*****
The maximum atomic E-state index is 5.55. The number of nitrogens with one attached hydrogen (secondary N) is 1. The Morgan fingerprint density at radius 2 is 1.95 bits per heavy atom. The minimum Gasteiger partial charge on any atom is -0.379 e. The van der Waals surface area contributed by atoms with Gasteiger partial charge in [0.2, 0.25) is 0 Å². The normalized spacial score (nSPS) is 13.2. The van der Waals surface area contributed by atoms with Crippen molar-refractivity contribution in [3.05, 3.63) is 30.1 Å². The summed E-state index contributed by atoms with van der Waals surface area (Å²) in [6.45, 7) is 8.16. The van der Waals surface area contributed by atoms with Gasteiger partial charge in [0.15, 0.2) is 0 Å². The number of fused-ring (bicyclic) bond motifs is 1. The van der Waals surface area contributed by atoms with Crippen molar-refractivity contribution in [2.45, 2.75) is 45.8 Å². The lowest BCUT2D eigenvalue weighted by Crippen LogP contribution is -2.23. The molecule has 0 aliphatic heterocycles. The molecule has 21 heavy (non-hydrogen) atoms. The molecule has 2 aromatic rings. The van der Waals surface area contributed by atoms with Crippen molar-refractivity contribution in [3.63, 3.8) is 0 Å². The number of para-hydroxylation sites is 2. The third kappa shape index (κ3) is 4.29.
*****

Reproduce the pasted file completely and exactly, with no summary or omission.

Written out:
The maximum atomic E-state index is 5.55. The number of nitrogens with one attached hydrogen (secondary N) is 1. The Morgan fingerprint density at radius 2 is 1.95 bits per heavy atom. The minimum Gasteiger partial charge on any atom is -0.379 e. The van der Waals surface area contributed by atoms with Gasteiger partial charge in [0.2, 0.25) is 0 Å². The normalized spacial score (nSPS) is 13.2. The van der Waals surface area contributed by atoms with Crippen molar-refractivity contribution in [3.05, 3.63) is 30.1 Å². The summed E-state index contributed by atoms with van der Waals surface area (Å²) in [6.45, 7) is 8.16. The van der Waals surface area contributed by atoms with Gasteiger partial charge in [0.15, 0.2) is 0 Å². The number of fused-ring (bicyclic) bond motifs is 1. The van der Waals surface area contributed by atoms with Crippen molar-refractivity contribution in [2.45, 2.75) is 45.8 Å². The lowest BCUT2D eigenvalue weighted by Crippen LogP contribution is -2.23. The molecule has 0 aliphatic heterocycles. The molecule has 21 heavy (non-hydrogen) atoms. The molecule has 2 aromatic rings. The van der Waals surface area contributed by atoms with Crippen molar-refractivity contribution in [3.63, 3.8) is 0 Å². The number of para-hydroxylation sites is 2. The third kappa shape index (κ3) is 4.29.